Remember when 'going green' was merely cool? That was so 2007. These days, going green is not so 'alternative' anymore –- it's become increasingly mainstream. In fact, in the near future, working in a green industry will likely become a vocation of choice for millions of workers.
You don't even need to predict the way that November's presidential election will turn to know that the green-collared workforce is poised to increase sharply. Sen. Barak Obama stated that, if elected president of the United States, he would earmark $150 billion over the next decade to build up the renewable energy sector, creating five million new jobs along the way. Sen. John McCain's efforts may not be as explicitly ambitious, but he is still on record as claiming that green thinking will create "millions of new jobs in America."
Solar energy, wind farms, and alternative fuels have gained new life because of the current skyrocketing oil prices, and investors have bid up shares in makers of solar panels, practically turning the word "photovoltaic" into a household word.
Maybe Sun Microsystems co-founder Bill Joy was onto something when he said that clean tech would be bigger than the Internet.
It's far from a passing fad. The American Solar Energy Society released a report last year, predicting that nearly a quarter of the country's workforce will be working in green industries come 2030.
"Why choose 19th century pollution when we have 21st century solutions," has become an often-quoted statement from the Natural Resources Defense Council, an environmental group supporting a move away from energy produced by coal and oil.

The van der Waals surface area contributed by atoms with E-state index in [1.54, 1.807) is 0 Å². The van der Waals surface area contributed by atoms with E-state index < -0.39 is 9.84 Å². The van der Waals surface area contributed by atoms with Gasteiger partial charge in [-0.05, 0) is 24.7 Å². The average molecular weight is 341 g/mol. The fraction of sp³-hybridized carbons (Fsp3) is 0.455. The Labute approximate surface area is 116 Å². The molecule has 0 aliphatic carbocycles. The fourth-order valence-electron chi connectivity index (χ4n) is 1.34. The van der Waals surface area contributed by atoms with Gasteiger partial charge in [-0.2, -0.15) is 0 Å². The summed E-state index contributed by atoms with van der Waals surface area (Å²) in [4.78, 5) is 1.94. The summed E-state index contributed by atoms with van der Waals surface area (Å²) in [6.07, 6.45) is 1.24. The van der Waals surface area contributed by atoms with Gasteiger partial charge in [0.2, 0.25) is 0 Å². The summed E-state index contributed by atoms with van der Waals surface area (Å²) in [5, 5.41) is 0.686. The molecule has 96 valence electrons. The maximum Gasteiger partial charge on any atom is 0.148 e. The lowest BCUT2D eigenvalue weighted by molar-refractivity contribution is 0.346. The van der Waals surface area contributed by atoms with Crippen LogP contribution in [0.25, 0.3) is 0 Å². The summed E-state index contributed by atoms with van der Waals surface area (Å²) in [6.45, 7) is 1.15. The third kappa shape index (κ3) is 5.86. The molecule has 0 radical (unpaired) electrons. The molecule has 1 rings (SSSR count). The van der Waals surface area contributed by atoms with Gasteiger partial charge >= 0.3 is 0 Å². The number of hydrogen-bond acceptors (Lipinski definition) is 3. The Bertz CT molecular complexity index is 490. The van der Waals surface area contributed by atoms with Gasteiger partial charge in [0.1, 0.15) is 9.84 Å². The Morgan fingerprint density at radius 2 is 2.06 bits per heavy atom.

Clean tech is not only seen as a decentralization of energy, the control of which now lies in the hands of a very few, it is also seen as an economic aid to middle America and even those on the bottom economic rungs of the economic ladder. "The green economy has the power to deliver new sources of work, wealth and health to low-income people while honoring the earth," social activist Van Jones argues, echoing the sentiments of many analysts. "If you can do that, you just wiped out a whole bunch of problems."
Creating millions of new jobs, allowing the U.S. to gain control of its energy future without conflict, and capping skyrocking energy costs, are all part of the promise of the move away from our oil dependency. Creating opportunities for green-thinking investors and entrepreneurs along the way is icing on the cake.
A very green cake.
Rick Munarriz is a personal finance columnist for HispanicBusiness.com. He has written for sites such as The Motley Fool and Citysearch, with appearances on NPR, TechTV, Sirius, and CNN en Español. He can be reached through http://www.Reportedly.com where he discusses his latest articles.
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